David Cameron: 'We need a proper industrial strategy'

At the CBI conference 2012 the PM, and the CBI president Roger Carr, call for more industrial strategy and less red tape.

by Elizabeth Anderson
Last Updated: 19 Nov 2012

The CBI's annual conference is one of the biggest events of the business calendar - and Prime Minister David Cameron took the opportunity to show that supporting British businesses is a key priority of the government.

‘This government gets it. We get what British business needs,' he said at the Confederation of British Industry's annual conference 2012. 'You need us to deal with our deficit, to cut business taxes so we can compete, to have a proper industrial strategy to get behind the growth engines of the future...to reform our welfare system so it pays to work.’

But the PM admitted that the amount of red tape involved can be too burdensome. ‘The government can be far too slow at getting stuff done. So we are cutting back on judicial reviews, reducing consultations, getting our roads and infrastructure built more quickly, and we are dealing with excessive European regulation which is holding us back.’

CBI President Roger Carr also warned that the government and businesses must work together to bring Britain back on the path to prosperity, and said Britain needs a ‘strategy that doesn’t pick winners, but supports sectors.’ In a clear message to the government, he said success will ‘undoubtedly be strengthened by an industrial strategy in the UK.’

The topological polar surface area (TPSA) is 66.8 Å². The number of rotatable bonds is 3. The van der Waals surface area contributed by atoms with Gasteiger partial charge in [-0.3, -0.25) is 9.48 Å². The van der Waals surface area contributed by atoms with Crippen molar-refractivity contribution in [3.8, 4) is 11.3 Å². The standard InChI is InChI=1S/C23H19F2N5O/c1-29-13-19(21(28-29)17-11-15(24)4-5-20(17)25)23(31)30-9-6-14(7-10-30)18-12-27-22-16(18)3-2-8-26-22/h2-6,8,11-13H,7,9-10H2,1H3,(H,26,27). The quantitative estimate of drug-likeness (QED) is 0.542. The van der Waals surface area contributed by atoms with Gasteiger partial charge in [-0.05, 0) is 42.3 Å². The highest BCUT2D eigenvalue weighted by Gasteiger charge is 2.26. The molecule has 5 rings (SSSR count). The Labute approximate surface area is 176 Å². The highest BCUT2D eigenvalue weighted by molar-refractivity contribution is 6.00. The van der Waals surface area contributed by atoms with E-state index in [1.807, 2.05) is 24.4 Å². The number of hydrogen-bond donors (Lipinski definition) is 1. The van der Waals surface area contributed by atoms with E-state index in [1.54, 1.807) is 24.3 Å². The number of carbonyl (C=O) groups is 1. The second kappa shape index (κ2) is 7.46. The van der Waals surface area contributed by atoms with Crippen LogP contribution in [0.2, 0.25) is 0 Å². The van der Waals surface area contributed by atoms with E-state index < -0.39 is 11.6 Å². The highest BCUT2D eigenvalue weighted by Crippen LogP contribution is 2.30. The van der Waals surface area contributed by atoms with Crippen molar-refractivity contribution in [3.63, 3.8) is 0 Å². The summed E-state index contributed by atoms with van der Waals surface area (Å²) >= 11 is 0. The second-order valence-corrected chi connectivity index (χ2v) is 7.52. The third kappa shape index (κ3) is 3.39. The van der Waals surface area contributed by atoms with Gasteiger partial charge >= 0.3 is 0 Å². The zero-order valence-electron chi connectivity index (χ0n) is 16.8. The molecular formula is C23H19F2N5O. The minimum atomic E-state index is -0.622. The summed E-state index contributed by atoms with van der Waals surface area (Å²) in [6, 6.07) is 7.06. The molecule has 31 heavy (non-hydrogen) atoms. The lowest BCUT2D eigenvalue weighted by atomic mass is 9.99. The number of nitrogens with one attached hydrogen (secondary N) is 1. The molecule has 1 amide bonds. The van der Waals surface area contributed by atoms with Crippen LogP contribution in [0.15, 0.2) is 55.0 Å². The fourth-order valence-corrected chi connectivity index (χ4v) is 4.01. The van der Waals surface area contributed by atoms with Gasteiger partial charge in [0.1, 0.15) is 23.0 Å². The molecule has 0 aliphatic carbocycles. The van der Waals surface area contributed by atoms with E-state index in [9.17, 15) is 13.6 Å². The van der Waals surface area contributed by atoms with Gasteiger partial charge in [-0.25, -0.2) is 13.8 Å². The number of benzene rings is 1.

The term ‘industrial policy’ still has a blemished reputation in Britain, bringing back memories of loss-making nationalised industries of the 1970s when everything from electricity and gas, the post, and phone lines were supplied and managed by the state. Indeed as those with longer memories may already have noticed, it was the Tories who dismantled the nation’s last attempt at industrial strategy in the 1980s, replacing it with the siren call of the market. How ironic that they now want it back again.

Of course in recent years, massive government interventions have been back in fashion, if only in the financial sector. But with manufacturing central to the Government's plans for recovery, and with growth remaining sluggish, there have been repeated calls for a renewal of state industrial policy in these areas too.

Roger Carr applauded Lord Heseltine’s report calling for a better growth strategy, but said the government is too slow at delivering: ‘Our criticism has never focused on a lack of initiatives. Business doesn’t need lot more new initiatives. We need published words to be converted into good deeds - in infrastructure, for example. Business wants consistency, not plans made on the hoof. Just do it.’

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